Frank W. Nelte

May 1997

Have We Made a Commitment to God?

0ver 35 years ago in High School we had to make a thorough study of William Shakespeare's play "The Merchant of Venice". We studied this play, amongst other works, in detail over a period of two years, and whenever I think of the commitment we must make to God I think of this play.

One of the lesser plots in this play involves a young eligible heiress named Portia and the suitors who want to marry her. To ensure that his daughter would get the right kind of husband, Portia's father had before his death devised something of a riddle which any potential suitors would have to solve.

Portia's father had made three small caskets, one out of gold, one out of silver, and the third one out of lead. Each of these caskets bore an inscription which provided some clue as to what to expect for its content. One of these three caskets contained a picture of Portia, and the first suitor to select that particular one from amongst the three caskets would be eligible to marry Portia.

The thing to ponder over are the inscriptions of these three caskets.

The gold casket read:


The silver casket read:


The lead casket read:


Inside these three caskets were the following things.

Inside the gold casket:

"A carrion Death, within whose empty eye there is a written scroll. I'll read the writing.

            All that glisters is not gold;

            Often have you heard that told.

            Many a man his life has sold

            But my outside to behold.

            Gilded tombs do worms infold.

            Had you been as wise as bold,

            Young in limbs, in judgement old,

            Your answer had not been inscrolled.

            Fare you well, your suit is cold."

Inside the silver casket:

"What's here? The portrait of a blinking idiot

Presenting me a schedule! I will read it. ...

            The fire seven times tried this;

            Seven times tried that judgement is

            That did never choose amiss.

            Some there be that shadows kiss;

            Such have but a shadow's bliss.

            There be fools alive iwis [old English for 'certainly']

            Silvered o'er, and so was this.

            Take what wife you will to bed,

            I will ever be your head.

            So be gone; you are sped."

Inside the lead casket there was a portrait of Portia and a scroll which read as follows:

            "You that choose not by the view

            Chance as fair, and choose as true,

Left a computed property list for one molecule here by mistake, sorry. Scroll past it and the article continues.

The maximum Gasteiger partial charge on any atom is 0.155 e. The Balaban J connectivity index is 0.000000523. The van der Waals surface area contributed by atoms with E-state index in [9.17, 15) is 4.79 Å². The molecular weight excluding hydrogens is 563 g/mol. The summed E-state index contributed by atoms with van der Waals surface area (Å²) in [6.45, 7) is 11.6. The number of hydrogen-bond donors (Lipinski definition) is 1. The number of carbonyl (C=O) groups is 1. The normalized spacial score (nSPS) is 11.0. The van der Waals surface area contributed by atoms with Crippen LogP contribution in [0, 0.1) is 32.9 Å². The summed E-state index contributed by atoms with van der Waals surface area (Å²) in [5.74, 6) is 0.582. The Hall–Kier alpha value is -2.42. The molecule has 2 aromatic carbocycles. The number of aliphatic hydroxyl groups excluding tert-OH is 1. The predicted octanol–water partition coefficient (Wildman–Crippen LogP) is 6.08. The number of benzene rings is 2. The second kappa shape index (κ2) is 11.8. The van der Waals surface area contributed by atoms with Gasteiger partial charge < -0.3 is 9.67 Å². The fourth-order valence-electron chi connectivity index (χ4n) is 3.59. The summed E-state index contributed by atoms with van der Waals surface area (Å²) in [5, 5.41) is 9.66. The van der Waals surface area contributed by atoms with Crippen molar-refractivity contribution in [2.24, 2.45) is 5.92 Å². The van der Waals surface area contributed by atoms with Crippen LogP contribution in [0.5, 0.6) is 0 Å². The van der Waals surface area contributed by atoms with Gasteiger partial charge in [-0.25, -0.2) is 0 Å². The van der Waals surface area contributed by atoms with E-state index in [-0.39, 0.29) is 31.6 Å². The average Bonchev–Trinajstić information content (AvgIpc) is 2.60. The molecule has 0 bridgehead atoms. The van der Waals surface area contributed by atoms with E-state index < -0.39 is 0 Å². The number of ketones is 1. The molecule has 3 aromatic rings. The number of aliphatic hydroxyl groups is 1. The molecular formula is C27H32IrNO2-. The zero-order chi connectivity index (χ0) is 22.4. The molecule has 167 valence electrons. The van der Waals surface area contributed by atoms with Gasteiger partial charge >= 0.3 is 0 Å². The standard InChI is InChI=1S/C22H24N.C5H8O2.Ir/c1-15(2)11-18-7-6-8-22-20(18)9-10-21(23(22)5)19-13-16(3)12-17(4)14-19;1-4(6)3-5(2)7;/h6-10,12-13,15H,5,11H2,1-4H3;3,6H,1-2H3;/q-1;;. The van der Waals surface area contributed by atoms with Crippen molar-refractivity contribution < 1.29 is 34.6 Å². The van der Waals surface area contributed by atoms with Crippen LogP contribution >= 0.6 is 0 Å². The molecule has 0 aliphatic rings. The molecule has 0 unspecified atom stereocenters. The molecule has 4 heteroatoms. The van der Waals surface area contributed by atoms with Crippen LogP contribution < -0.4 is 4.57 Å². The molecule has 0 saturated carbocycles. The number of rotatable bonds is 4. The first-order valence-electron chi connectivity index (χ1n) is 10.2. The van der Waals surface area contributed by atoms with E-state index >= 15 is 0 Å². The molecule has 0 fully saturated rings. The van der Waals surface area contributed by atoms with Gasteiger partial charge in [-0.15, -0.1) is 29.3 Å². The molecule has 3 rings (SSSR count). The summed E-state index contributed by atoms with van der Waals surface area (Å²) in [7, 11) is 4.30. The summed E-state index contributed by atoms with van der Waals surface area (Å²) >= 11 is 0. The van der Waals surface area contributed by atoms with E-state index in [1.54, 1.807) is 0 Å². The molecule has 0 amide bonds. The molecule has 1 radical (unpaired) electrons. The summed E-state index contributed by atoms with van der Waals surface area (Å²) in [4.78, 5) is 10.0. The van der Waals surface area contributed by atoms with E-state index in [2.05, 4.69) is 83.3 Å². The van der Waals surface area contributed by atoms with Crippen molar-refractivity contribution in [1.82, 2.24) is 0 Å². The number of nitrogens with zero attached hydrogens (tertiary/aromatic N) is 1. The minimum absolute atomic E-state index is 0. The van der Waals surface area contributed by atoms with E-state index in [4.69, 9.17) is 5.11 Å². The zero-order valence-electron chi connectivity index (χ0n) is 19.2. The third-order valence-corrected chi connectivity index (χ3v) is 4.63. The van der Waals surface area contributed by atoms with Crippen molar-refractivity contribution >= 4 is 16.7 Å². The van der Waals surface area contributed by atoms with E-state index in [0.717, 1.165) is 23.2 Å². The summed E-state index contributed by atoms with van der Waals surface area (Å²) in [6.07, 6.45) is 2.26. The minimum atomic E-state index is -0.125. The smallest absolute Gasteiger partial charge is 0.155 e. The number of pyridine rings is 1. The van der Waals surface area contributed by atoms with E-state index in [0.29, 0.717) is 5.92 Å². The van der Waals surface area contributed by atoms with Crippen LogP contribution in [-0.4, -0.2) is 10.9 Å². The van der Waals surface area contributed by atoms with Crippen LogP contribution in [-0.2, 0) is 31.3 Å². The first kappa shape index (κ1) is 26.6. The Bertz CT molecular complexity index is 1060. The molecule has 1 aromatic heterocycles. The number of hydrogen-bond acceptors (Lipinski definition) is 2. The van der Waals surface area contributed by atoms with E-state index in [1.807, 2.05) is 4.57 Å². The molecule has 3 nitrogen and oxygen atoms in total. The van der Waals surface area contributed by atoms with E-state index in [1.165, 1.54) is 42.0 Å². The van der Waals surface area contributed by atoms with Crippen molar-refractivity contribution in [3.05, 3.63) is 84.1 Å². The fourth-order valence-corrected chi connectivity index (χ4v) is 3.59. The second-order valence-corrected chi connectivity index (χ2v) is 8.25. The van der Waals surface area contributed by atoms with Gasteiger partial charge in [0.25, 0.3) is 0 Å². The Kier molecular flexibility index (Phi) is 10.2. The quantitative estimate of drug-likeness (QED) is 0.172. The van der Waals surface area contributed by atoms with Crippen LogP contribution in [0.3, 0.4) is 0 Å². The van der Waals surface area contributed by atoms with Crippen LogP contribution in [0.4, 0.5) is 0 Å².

Since this fortune falls to you,

            Be content and seek no new.

            If you be well pleased with this

            And hold your fortune for your bliss,

            Turn you where your lady is,

            And claim her with a loving kiss."

The lesson involved here is that it is a mistake to judge by appearances. Those who are impressed by the appearance of gold and of silver are frequently motivated by a "GET" attitude. They "get" what they deserve and what many (most?) people desire. But they don't "get" what is really important in life.

To obtain the things that really do count in life we have to change our attitude away from "get" and focus our minds on "give". Mr. Armstrong frequently referred to the two opposite ways of life as "the GET way" and "the GIVE way". We must indeed be prepared to give and to hazard all we possess if we want to draw close to God.

We have to make an unconditional commitment to God before we are ready for baptism. We must indeed be willing to hazard and to give all we have. As Jesus Christ said:

He that loveth father or mother more than me is not worthy of me: and he that loveth son or daughter more than me is not worthy of me. (Matthew 10:37 AV)

And he that taketh not his cross, and followeth after me, is not worthy of me. (Matthew 10:38 AV)

And the Apostle Peter made clear that they, the apostles, had indeed been willing to leave everything behind, to make a total commitment.

Then Peter began to say unto him, Lo, we have left all, and have followed thee. (Mark 10:28 AV)

God looks to those who have made a total and unconditional commitment to him.

[Comment: This analogy came to mind after I spent some more time thinking about the article I had written about "baptism".]

Frank W. Nelte